The D&AD Yellow Pencil is the ultimate creative accolade. But don't take our word for it. We asked our friends in the creative community to share their advice on what it takes to win one.
Here's a selection of what they had to say - vital advice if you want to push your creative output to the best it can be.
Nils Leonard, Founder, Uncommon London
The fastest and more assured path to winning a Yellow Pencil is to do the rarest thing in our industry, create something new.
If any awards organisation interrogates familiarity more thoroughly than D&AD I have yet to judge it. Its why, in a cluttered world, D&AD is still the one worth winning.
But D&AD doesn’t stop there. And this is where it hurts. New is not enough. To pocket the yellow or black lead, you must display the energy it takes to truly craft every part of the idea until it is prized from your hands.
The entire experience of your idea must be perfect.
Jonathan Kneebone, Writer & Director, The Glue Society
The work that appears to have been created solely for the intention of winning awards tends to not do very well.
In fact, the work that wins the top awards tend to be the ones for real clients, doing really smart and original things which challenge conventions and open our minds to a new way of thinking.
The things we all look up to are the people and brands who pioneer. And while there are many imitators which follow the trends each year, the very best work always stands out because it manages to feel like it is starting trends that others will subsequently follow.
Think Old Spice or Skittles or Nike or Volvo.
To win a Pencil you have to move beyond simply spotting a trend and riding that wave, you have to capture something which really moves the world forward.
The work which has these intentions usually stands out a mile. It isn’t solely trying to win awards.
But because its ambitions are so bold and brazen, these are the pieces of work which ultimately do win awards.
Graham Fink, Chief Creative Officer, Ogilvy & Mather China
A great deal of luck.
And of course an idea that everyone on the jury really wishes they had done.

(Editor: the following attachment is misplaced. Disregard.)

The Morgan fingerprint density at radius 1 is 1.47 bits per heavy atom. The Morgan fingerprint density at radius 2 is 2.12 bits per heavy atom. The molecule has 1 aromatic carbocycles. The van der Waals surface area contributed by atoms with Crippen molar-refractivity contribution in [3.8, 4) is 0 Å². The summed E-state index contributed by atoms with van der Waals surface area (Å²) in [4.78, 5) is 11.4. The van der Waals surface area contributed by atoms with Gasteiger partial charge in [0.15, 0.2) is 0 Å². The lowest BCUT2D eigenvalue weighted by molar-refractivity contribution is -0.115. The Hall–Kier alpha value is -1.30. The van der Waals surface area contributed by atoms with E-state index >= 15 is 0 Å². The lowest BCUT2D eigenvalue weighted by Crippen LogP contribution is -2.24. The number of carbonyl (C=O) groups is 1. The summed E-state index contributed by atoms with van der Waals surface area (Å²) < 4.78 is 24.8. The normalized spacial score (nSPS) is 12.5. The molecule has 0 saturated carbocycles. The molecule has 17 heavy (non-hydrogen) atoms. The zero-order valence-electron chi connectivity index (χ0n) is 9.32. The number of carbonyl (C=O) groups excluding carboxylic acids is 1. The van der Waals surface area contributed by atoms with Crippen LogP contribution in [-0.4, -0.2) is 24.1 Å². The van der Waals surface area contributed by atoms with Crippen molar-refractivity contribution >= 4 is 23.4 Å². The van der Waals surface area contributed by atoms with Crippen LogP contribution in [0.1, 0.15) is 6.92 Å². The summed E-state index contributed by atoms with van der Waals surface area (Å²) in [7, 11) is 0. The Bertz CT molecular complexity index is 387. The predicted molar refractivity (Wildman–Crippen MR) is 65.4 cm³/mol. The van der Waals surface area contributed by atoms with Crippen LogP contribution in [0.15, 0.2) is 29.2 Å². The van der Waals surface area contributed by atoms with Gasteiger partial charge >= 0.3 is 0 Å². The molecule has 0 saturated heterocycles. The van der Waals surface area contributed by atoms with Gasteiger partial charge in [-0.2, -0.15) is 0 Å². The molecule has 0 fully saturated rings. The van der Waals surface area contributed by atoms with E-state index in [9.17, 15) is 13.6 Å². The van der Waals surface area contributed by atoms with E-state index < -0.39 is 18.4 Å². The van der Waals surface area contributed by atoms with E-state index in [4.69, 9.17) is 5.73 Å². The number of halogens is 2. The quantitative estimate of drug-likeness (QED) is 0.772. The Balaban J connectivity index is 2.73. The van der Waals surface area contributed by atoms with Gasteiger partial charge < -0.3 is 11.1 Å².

Tham Khai Meng, Worldwide Chief Creative Officer of Ogilvy & Mather
You've got to get off the trodden path and go where it was once marked by the early mapmakers, "Here be dragons." And where there be dragons, there lies the treasure. You've got be prepared to get burned because it takes courage to find the gem. That's what it takes to win a Pencil.
Mark Tutssel, Worldwide Chief Creative Officer of Leo Burnett
D&AD “The & Factor”
What does it take to win a Pencil?
It’s not a metallic gold object, it’s a lump of wood, painted yellow. Yet it’s the most precious award in our industry.
And certainly the most difficult to win.
D&AD’s mission is to set creative standards. It celebrates and nurtures outstanding work in design and advertising by awarding the finest every year.
All of the D&AD winning work has a quality that defines a new path in creative thinking.
The work uplifts notions of current style and culture to its most pristine demonstration.
It’s more than “I wish I did that”. The work becomes infectious, and we are never the same. The work changes us. Changes the industry, and changes the world.
To win your work has to be exquisite.
D&AD (Design & Art Direction).
The Design has to be impeccable, the Art Direction world-class, but it also needs the &.
The “& FACTOR”.
The brilliant idea, PLUS the magic.
It requires that magic, that je ne sais quoi, the brilliance that moves people.
Look back over the years. The game changers all had the "& FACTOR” - Guinness 'Surfer', Honda 'Cog' & 'Grrrr', John West 'Bear', Nike 'Nike +', Old Spice 'The Man Your Man Could Smell Like', Metro Trains 'Dumb Ways To Die', Apple 'iPhone', Cadbury’s 'Gorilla', Volvo Trucks 'The Epic Split', Terre des Hommes 'Sweetie', to name but a few.
All of these ideas went the extra mile. They all had the “& Factor”.
A “genius idea, &” wins a D&AD Pencil
If you think you have a campaign that deserves a Pencil, enter your work into the D&AD Awards and see if our judges agree. When it comes to awards, nothing matters more.